Can one speak of a right to abortion? It comes as the ultimate question on this “Global day of action for safe and legal abortion”. In order to answer this, Génèthique interrogated Grégor Puppinck who wrote “Droit et prévention de l’avortement en Europe (law and prevention of abortion in Europe” published by LEH Edition .
Gènéthique: The French government has been engaged in promoting a “universal right to abortion” and repressing the freedom of opinion of any opponents to abortion. What do you think; is there such thing as a right to abortion?
Grégor Puppinck: The current French government has indeed engaged in a fight in favour of abortion. Its action is strongly ideological and has not enabled it to reduce the rate of abortions which remains very high in France, in particular for young women.
Conversely, we have tried to be realistic and pragmatic.in the book we are publishing. Its judicial ideas relies on the thorough study of facts of the causes and consequences, and these consequences push one into considering abortion not like an abstract form of freedom but rather like a social and public health problem that requires political prevention. Besides, such prevention was what Simone Veil wanted. She refused to admit any right to abortion, and her intention was to tolerate its practice only as a lesser evil, as a last resort. It is still also the case in international law and European law, both having solid judicial arguments supporting its prevention policy, and even having a “right to not abort”.
Obviously, in France, abortion was decriminalized under certain circumstances, but because of these very conditions, abortion remains an exemption to the principle of the right to live. One cannot abort “freely”, like one would use a true freedom or right.
On a European level, there is clearly a strong political will to facilitate access to abortion, in particular in countries in which it is banned. In those countries, it is, however, more seen as an exemption, and that is important: abortion is not a right, or a “good”, but tolerated, a lesser evil. It is this concept of lesser evil that Simone Veil used to defend.
The Strasbourg Court clearly said that there is no “right” to abortion in the European Convention on Human Rights. It indicates that the different States can however allow abortion for proportionate reasons. In Europe, as in the rest of the world, there is no obligations for States to legalise abortion. In the same way, in the United States, all attempts at claiming the existence of a universal right to abortion have failed over the past forty years.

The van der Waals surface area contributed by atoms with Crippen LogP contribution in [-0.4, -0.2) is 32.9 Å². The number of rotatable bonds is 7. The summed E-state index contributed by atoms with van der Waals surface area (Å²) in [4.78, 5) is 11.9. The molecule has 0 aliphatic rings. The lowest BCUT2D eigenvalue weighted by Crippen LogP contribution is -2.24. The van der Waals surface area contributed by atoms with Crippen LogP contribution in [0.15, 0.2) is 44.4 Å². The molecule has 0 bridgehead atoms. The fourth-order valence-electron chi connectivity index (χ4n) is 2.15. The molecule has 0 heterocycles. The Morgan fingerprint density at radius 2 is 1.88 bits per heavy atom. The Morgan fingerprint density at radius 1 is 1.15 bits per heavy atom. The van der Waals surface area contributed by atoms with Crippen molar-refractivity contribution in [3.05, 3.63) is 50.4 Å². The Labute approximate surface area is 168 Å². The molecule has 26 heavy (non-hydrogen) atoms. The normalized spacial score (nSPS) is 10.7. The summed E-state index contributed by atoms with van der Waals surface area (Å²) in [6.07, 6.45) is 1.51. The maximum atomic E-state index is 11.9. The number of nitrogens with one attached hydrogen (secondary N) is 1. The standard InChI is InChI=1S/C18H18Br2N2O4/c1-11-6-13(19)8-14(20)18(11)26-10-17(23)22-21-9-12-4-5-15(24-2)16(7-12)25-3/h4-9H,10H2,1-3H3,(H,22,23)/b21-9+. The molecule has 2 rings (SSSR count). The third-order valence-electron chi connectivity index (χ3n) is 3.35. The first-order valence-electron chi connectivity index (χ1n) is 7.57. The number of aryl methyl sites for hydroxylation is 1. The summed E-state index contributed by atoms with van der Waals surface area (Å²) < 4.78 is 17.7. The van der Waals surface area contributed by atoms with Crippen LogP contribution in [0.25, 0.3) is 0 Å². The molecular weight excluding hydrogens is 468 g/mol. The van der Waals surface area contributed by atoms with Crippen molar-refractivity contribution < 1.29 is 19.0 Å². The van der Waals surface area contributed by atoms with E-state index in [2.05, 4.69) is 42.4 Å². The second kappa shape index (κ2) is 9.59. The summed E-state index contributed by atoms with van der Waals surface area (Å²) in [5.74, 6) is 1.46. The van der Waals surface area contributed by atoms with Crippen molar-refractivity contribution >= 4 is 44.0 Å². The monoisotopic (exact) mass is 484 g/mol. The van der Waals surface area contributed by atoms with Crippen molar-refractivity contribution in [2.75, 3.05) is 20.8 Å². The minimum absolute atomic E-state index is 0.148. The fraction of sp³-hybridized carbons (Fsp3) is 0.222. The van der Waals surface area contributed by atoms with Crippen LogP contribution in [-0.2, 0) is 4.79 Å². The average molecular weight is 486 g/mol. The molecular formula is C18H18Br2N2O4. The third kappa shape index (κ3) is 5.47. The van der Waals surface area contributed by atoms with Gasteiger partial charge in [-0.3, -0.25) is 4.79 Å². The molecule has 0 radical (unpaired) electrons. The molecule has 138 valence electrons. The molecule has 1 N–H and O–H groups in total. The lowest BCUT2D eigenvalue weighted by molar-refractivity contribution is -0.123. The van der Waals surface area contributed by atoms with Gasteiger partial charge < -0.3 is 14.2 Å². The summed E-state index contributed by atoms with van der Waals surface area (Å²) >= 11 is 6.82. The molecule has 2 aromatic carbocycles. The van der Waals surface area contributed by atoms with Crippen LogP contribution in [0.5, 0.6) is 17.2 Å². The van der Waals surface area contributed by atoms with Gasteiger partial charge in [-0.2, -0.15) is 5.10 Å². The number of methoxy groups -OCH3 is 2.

There is a fundamental reason for this: Abortion will always be different from a right. Indeed, a right aims at guaranteeing the ability of a person to act for his/her good as a human person. Everything we recognise as fundamental rights: think, get together, pray, express oneself, are abilities by which each individual person expresses his or her “humanity”. Fundamental rights protect the exercise of these noble faculties, specifically human, which protect what in each individual person makes him/her human. This means that by exercising these fundamental rights, the individual person is humanised.
But can one say that a women is fulfilled and humanised through abortion, as she is when she gets married or expressing herself? Between a fundamental right and abortion, there is an obvious difference of nature. For this reason, abortion can never be a “fundamental right”.
Besides, the resolution adopted by the French parliamentarians for the 40th anniversary of the Veil law is telling. Though in the first article, abortion is presented as a universal right, its second article recommends prevention. But if abortion is really a fundamental right, it would be absurd and unjust to try to prevent its use. It is because it is tolerated as a lesser evil that it should indeed try to be prevented.
G: Can one say that abortion is a freedom? How does one relate freedom to law?
GP: We know very well the saying that says in substance that the freedom of a person is limited by the freedom of others. Freedom does not have any internal limits, it is not limited by its object but only by the exterior circumstances. For example: thought is without limit; it is only limited by the circumstances in which it comes out, is expresses. Freedom is the expression of a person which can be limited only from the outside. Regarding abortion, its practice is on the contrary limited from the inside: It is its very object, the embryo or the foetus, which constitutes its first limit. Saying that abortion is a freedom would imply negating the value of the human embryo or foetus. In other words, a right to abortion cannot be declared unless the embryo or foetus is nothing. Hence the debate over the embryo’s status. From the minute the embryo is recognised as having a value in itself, even minimal, there no is longer the possibility of speaking of abortion in terms of “freedom”.
Thus, abortion, cannot be a “fundamental right”, or a “freedom”.
Besides, the suffering it causes to the majority of women who have had the misfortune of having recourse to abortion is enough to prove that it is wrong, that it requires prevention. It is no good disguising it as a good, as a right or as a freedom.
 The book is now available on the editor’s website.
 French reference editor concerning health law.